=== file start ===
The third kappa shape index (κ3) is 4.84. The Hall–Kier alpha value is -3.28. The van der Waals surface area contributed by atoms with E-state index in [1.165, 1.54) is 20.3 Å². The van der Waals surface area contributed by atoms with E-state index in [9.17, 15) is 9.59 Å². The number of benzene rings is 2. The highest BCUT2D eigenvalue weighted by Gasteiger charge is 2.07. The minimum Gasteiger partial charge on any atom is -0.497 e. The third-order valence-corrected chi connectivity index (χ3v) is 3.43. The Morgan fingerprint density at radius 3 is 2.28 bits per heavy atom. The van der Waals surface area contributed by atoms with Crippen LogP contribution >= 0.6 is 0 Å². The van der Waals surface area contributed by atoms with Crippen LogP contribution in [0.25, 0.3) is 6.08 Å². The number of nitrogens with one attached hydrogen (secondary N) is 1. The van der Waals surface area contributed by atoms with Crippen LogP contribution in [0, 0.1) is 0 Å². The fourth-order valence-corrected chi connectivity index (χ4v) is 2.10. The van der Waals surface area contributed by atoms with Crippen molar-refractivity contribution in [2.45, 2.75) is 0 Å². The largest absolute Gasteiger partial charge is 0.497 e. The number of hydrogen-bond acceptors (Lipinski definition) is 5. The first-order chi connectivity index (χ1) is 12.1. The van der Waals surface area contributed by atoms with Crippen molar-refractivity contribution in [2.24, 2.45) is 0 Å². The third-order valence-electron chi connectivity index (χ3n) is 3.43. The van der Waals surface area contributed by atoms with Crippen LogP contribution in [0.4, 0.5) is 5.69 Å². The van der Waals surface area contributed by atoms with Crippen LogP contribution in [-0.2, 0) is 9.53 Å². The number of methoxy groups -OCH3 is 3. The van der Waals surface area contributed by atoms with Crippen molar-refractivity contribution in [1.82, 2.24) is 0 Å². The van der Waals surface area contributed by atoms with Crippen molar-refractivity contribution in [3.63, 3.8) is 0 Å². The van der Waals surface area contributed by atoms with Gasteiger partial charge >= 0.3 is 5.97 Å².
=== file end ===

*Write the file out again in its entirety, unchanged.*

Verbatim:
The third kappa shape index (κ3) is 4.84. The Hall–Kier alpha value is -3.28. The van der Waals surface area contributed by atoms with E-state index in [1.165, 1.54) is 20.3 Å². The van der Waals surface area contributed by atoms with E-state index in [9.17, 15) is 9.59 Å². The number of benzene rings is 2. The highest BCUT2D eigenvalue weighted by Gasteiger charge is 2.07. The minimum Gasteiger partial charge on any atom is -0.497 e. The third-order valence-corrected chi connectivity index (χ3v) is 3.43. The Morgan fingerprint density at radius 3 is 2.28 bits per heavy atom. The van der Waals surface area contributed by atoms with Crippen LogP contribution >= 0.6 is 0 Å². The van der Waals surface area contributed by atoms with Crippen LogP contribution in [0.25, 0.3) is 6.08 Å². The number of nitrogens with one attached hydrogen (secondary N) is 1. The van der Waals surface area contributed by atoms with Crippen LogP contribution in [0, 0.1) is 0 Å². The fourth-order valence-corrected chi connectivity index (χ4v) is 2.10. The van der Waals surface area contributed by atoms with Crippen molar-refractivity contribution in [2.45, 2.75) is 0 Å². The largest absolute Gasteiger partial charge is 0.497 e. The number of hydrogen-bond acceptors (Lipinski definition) is 5. The first-order chi connectivity index (χ1) is 12.1. The van der Waals surface area contributed by atoms with Crippen molar-refractivity contribution in [2.24, 2.45) is 0 Å². The third-order valence-electron chi connectivity index (χ3n) is 3.43. The van der Waals surface area contributed by atoms with Crippen LogP contribution in [0.4, 0.5) is 5.69 Å². The van der Waals surface area contributed by atoms with Crippen LogP contribution in [-0.2, 0) is 9.53 Å². The number of methoxy groups -OCH3 is 3. The van der Waals surface area contributed by atoms with Crippen molar-refractivity contribution in [1.82, 2.24) is 0 Å². The van der Waals surface area contributed by atoms with Crippen molar-refractivity contribution in [3.63, 3.8) is 0 Å². The van der Waals surface area contributed by atoms with Gasteiger partial charge >= 0.3 is 5.97 Å².